Capital Budgeting Video
Thinking about capital investment proposals
Sunk costs & Opportunity costs
Class, sunk costs & opportunity costs are important considerations when approaching a capital investment decision. Andrew touched briefly on these two concepts above, but it would be helpful to have some real world examples here. Here's an example from my workplace:
Recently in the market research department, we were reviewing available options for replacing our data processing software. In doing so, we found so many new developments in this area since we last shopped around for new software. Some of these packages were sold as SAAS (software as a service) which meant that we would download the software and pay a fee each year for updates and maintenance. There were other software providers who would let us purchase the software, then only renew if we wanted to continue with support or get updates as they were created.
We had to consider the amount of sunk cost for the software. This would be the amount that we were paying that we could never get back. We also needed to consider the opportunity costs associated with these different offerings of data processing software. For instance, some would integrate with Microsoft Office products such as PowerPoint or Excel, but only at a level that our company had not yet purchased. If we purchased another software, we would be missing out on a future opportunity to fully integrate our software and make our operations much more efficient.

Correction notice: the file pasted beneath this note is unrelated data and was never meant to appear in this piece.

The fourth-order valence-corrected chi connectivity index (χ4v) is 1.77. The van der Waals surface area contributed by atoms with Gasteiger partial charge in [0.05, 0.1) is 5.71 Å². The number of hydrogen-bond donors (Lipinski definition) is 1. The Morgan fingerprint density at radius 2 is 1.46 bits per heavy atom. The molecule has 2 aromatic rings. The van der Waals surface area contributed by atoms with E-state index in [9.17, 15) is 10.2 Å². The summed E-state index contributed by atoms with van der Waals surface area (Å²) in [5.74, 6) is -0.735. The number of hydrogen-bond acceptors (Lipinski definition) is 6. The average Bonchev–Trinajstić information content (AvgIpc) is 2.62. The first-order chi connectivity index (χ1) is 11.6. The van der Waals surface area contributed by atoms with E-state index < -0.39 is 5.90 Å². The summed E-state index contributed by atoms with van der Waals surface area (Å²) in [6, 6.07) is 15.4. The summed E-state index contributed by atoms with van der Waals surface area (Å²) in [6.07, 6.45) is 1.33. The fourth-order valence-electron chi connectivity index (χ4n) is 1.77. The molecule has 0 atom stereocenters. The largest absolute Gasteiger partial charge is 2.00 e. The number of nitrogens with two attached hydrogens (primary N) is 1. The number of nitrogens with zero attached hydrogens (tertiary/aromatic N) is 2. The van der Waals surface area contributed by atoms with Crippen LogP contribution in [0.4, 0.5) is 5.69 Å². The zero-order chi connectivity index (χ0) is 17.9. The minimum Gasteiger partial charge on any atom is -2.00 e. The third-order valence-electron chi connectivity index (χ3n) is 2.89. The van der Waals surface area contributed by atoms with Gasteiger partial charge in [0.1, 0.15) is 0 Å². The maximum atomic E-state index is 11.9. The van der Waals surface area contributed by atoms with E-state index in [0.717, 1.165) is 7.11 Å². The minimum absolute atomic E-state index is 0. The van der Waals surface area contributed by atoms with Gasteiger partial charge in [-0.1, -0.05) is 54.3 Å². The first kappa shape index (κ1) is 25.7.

What are some examples you can share with the class about sunk costs & opportunity costs for capital projects?
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